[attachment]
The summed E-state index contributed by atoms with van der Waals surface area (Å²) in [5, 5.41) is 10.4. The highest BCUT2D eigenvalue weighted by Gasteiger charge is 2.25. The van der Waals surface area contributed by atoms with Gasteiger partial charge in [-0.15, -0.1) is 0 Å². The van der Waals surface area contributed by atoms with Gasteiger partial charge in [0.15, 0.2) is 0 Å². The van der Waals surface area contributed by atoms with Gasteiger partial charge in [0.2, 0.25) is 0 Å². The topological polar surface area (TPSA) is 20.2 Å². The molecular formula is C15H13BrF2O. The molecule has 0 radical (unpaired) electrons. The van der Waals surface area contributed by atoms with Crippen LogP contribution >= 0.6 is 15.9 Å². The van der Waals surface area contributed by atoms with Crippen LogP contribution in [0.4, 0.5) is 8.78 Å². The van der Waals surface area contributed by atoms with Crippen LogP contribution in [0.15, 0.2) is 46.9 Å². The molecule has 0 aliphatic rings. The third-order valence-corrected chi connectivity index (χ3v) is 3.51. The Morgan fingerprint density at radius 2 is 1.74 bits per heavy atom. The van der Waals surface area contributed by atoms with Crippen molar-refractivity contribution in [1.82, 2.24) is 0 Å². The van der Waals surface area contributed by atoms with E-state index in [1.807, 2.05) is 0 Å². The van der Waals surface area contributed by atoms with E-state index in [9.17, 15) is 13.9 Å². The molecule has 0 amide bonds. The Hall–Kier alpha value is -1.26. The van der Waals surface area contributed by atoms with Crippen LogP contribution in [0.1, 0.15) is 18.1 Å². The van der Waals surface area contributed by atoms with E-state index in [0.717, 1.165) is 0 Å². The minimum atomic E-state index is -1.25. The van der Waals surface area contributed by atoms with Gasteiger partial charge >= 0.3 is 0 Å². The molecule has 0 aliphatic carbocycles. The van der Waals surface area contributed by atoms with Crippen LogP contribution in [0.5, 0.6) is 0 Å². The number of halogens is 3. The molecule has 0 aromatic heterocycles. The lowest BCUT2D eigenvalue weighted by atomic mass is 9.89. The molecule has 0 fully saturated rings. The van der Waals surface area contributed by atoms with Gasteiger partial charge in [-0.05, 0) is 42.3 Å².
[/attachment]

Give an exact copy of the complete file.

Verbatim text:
The summed E-state index contributed by atoms with van der Waals surface area (Å²) in [5, 5.41) is 10.4. The highest BCUT2D eigenvalue weighted by Gasteiger charge is 2.25. The van der Waals surface area contributed by atoms with Gasteiger partial charge in [-0.15, -0.1) is 0 Å². The van der Waals surface area contributed by atoms with Gasteiger partial charge in [0.15, 0.2) is 0 Å². The van der Waals surface area contributed by atoms with Gasteiger partial charge in [0.2, 0.25) is 0 Å². The topological polar surface area (TPSA) is 20.2 Å². The molecular formula is C15H13BrF2O. The molecule has 0 radical (unpaired) electrons. The van der Waals surface area contributed by atoms with Crippen LogP contribution >= 0.6 is 15.9 Å². The van der Waals surface area contributed by atoms with Crippen LogP contribution in [0.4, 0.5) is 8.78 Å². The van der Waals surface area contributed by atoms with Crippen LogP contribution in [0.15, 0.2) is 46.9 Å². The molecule has 0 aliphatic rings. The third-order valence-corrected chi connectivity index (χ3v) is 3.51. The Morgan fingerprint density at radius 2 is 1.74 bits per heavy atom. The van der Waals surface area contributed by atoms with Crippen molar-refractivity contribution in [1.82, 2.24) is 0 Å². The van der Waals surface area contributed by atoms with E-state index in [1.807, 2.05) is 0 Å². The van der Waals surface area contributed by atoms with E-state index in [9.17, 15) is 13.9 Å². The molecule has 0 amide bonds. The Hall–Kier alpha value is -1.26. The van der Waals surface area contributed by atoms with Crippen LogP contribution in [0.1, 0.15) is 18.1 Å². The van der Waals surface area contributed by atoms with E-state index in [0.717, 1.165) is 0 Å². The minimum atomic E-state index is -1.25. The van der Waals surface area contributed by atoms with Gasteiger partial charge >= 0.3 is 0 Å². The molecule has 0 aliphatic carbocycles. The van der Waals surface area contributed by atoms with Crippen LogP contribution in [0.5, 0.6) is 0 Å². The number of halogens is 3. The molecule has 0 aromatic heterocycles. The lowest BCUT2D eigenvalue weighted by atomic mass is 9.89. The molecule has 0 fully saturated rings. The van der Waals surface area contributed by atoms with Gasteiger partial charge in [-0.05, 0) is 42.3 Å².